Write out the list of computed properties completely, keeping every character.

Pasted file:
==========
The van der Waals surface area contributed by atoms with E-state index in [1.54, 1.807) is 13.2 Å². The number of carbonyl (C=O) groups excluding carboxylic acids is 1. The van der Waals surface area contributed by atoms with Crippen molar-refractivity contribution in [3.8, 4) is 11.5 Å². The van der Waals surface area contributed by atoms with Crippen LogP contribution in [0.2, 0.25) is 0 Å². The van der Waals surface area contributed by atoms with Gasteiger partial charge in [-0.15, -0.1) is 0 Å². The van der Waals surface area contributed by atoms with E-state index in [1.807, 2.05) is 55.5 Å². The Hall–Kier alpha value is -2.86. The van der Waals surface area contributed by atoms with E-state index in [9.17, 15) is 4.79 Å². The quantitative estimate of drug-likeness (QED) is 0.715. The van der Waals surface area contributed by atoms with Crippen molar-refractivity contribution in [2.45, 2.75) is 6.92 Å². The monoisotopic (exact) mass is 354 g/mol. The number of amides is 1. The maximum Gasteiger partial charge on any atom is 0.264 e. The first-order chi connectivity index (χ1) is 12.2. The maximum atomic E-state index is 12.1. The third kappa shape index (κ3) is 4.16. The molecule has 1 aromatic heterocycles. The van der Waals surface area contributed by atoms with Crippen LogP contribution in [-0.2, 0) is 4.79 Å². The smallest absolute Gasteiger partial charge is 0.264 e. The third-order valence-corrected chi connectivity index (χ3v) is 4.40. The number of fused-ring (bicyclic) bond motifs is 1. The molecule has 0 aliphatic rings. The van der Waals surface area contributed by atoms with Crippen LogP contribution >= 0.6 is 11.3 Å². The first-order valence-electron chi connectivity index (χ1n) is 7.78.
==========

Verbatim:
The van der Waals surface area contributed by atoms with E-state index in [1.54, 1.807) is 13.2 Å². The number of carbonyl (C=O) groups excluding carboxylic acids is 1. The van der Waals surface area contributed by atoms with Crippen molar-refractivity contribution in [3.8, 4) is 11.5 Å². The van der Waals surface area contributed by atoms with Crippen LogP contribution in [0.2, 0.25) is 0 Å². The van der Waals surface area contributed by atoms with Gasteiger partial charge in [-0.15, -0.1) is 0 Å². The van der Waals surface area contributed by atoms with E-state index in [1.807, 2.05) is 55.5 Å². The Hall–Kier alpha value is -2.86. The van der Waals surface area contributed by atoms with E-state index in [9.17, 15) is 4.79 Å². The quantitative estimate of drug-likeness (QED) is 0.715. The van der Waals surface area contributed by atoms with Crippen molar-refractivity contribution in [2.45, 2.75) is 6.92 Å². The monoisotopic (exact) mass is 354 g/mol. The number of amides is 1. The maximum Gasteiger partial charge on any atom is 0.264 e. The first-order chi connectivity index (χ1) is 12.2. The maximum atomic E-state index is 12.1. The third kappa shape index (κ3) is 4.16. The molecule has 1 aromatic heterocycles. The van der Waals surface area contributed by atoms with Crippen LogP contribution in [-0.2, 0) is 4.79 Å². The smallest absolute Gasteiger partial charge is 0.264 e. The third-order valence-corrected chi connectivity index (χ3v) is 4.40. The number of fused-ring (bicyclic) bond motifs is 1. The molecule has 0 aliphatic rings. The van der Waals surface area contributed by atoms with Crippen LogP contribution >= 0.6 is 11.3 Å². The first-order valence-electron chi connectivity index (χ1n) is 7.78.